Lately, I have come across many articles talking about opening the realm of accelerated 3D graphics to the web. While there has been many other initiatives to do such a thing in the past, it has gotten more serious lately since the big players have started to show interest in it. For example, the Khronos group (the consortium responsible for OpenGL, OpenAL, OpenGL | ES) has just recently launched a proposal to build a standardised JavaScript API for that purpose while Google just released O3D, its own JavaScript API for creating 3D applications on browsers. This is rather exciting as this seems like a definitive step towards moving away from proprietary applications to display rich graphics on the web, flash being the most ubiquitous.

However, judging by those press releases, I have a great concern over the direction a potential standard will be evolving towards. As it stands, it aims at implementing this new feature using JavaScript. While there is nothing wrong with using this language in general, using it to add a dimension to the Web does not go along with the philosophy the web is built on (REST) for reasons that will be detailed below. On top of that, there is already a standard that brings 3D to the Web in a RESTful way: X3D. For some reason, it is still in the dark as these lines are written and has not seen wide acceptance yet, but it is in my opinion the right way of doing things. Using JavaScript would relinquish X3D (or any perspective of a declarative way of describing 3D) to speciality applications because it is for now hard to work with. The fact is, people like to take the easy route, but in this case it will mean a lot more trouble down the line. To develop a bit more on this problem, this article will try to outline a few arguments for a RESTful implementation of the 3D web through a description language over an API based one and explain why a XML based solution is a good contender for an implementation.

Representations: guaranteed to work.

Mark-up languages currently in use on the web all share a simple fundamental goal: to describe the visual and semantic organization of information. HTML, for instance, describes the document tree or what relationship blocks of information (text) have with one another and what their respective purpose is with regards to the visual and semantic aspect of the data. The HTML specification also permits the description of visual features trough inline styling (b, font, h1, h2, etc.), but this usage will slowly disappear in order to give way to CSS. CSS, on the other hand, concerns itself mostly with visuals through describing both the styling and spatial representation of a document: nodes from the document tree can be moved around and styled as the designer sees fit. CSS and HTML are both different languages used for almost different purposes but they tackle two intersecting areas of the same problem space: pleasing and adapting to the human visual system.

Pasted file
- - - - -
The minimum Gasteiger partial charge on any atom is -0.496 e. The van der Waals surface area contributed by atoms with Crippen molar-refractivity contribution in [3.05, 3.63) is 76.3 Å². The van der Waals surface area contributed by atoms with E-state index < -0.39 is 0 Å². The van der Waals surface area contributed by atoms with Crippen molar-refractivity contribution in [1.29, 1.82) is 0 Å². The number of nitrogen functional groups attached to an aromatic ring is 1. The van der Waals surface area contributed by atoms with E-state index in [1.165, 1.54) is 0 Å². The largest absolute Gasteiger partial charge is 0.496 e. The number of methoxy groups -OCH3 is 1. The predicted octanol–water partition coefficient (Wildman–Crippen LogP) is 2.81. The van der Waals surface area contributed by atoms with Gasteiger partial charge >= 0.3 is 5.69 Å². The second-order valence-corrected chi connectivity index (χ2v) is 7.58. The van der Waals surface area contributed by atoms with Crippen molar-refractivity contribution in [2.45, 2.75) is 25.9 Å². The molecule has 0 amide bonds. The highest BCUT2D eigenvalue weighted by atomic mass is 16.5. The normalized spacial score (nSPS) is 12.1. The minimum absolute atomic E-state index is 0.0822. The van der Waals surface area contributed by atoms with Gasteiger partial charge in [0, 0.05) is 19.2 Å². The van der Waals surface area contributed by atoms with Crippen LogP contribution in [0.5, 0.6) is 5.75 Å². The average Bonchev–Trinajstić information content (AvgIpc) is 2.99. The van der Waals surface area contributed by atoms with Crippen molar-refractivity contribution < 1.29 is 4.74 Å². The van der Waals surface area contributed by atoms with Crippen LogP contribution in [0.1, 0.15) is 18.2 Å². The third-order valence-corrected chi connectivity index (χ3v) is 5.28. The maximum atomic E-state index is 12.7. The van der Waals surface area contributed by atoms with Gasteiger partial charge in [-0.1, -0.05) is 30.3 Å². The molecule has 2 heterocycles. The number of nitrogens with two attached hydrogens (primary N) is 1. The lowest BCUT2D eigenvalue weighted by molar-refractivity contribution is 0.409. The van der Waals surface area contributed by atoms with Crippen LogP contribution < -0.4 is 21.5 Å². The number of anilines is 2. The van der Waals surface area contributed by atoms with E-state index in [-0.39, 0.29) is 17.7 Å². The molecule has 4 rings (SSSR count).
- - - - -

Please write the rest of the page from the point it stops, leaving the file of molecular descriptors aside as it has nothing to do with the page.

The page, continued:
The usage pattern of the two aforementioned languages in the context of the web fits perfectly with the REST mentality. Call an HTTP GET on a resource and it returns an HTML representation with embedded links to the CSS style sheets and scripts it uses. Then, upon reception of the documents, the browser from which the request originated will render this HTML + CSS representation and respond to user events according to the script. This request and render activity is at the core of the REST architecture and actually constitutes the bulk of the traffic on the web: get a representation and render it; representational state transfer. Trough transacting representations this way, the server cannot enforce any technical constraints with regards to what is done with the document once it is has been transferred to the requestor; the only exception being the version and type of the language. Hence, rendering representation is the client’s responsibility. The navigating can happen from a cell phone or by calling a wget on a Linux terminal; the concerned software will take care of transforming what it receives to the best of its ability. A representation is only a declaration issued by the resource on how it suggests it is best presented; if for some reason, the request originator cannot correctly render or understand the description language it just fetched, it remains possible to get a partial view and if all fails, the software can display the document itself, which happens to be human-readable. For example, with Windows computers whose ActiveX controls are disabled , web pages very often fail to display correctly and sometime are just plain unreadable. In this case, the user can just check the HTML source, from which he can infer the document layout but more importantly still get access to the information. Had the browser received a pile of vectors with several hundred lines of JavaScript code to render them instead, it is very likely that the individual could not have guessed it was actually rendered text or a teapot. This guaranteed level of service is not a feature of the Web itself but a consequence of the declarative nature of REST. Representations that are generated using scripting like JavaScript violate this principle because there is no way to know what it is without executing the script nor is there a way to tailor (to a certain extent) it for specific constraints like hardware, accessibility or internationalization; if the script fails, the user is left with nothing or very little to work with. The correct execution of scripts is their creators’ responsibility and there use as representation generators is therefore problematic because they cannot be validated and interpreted, not to mention the inherent security risks associated with their usage.

The declarative advantage.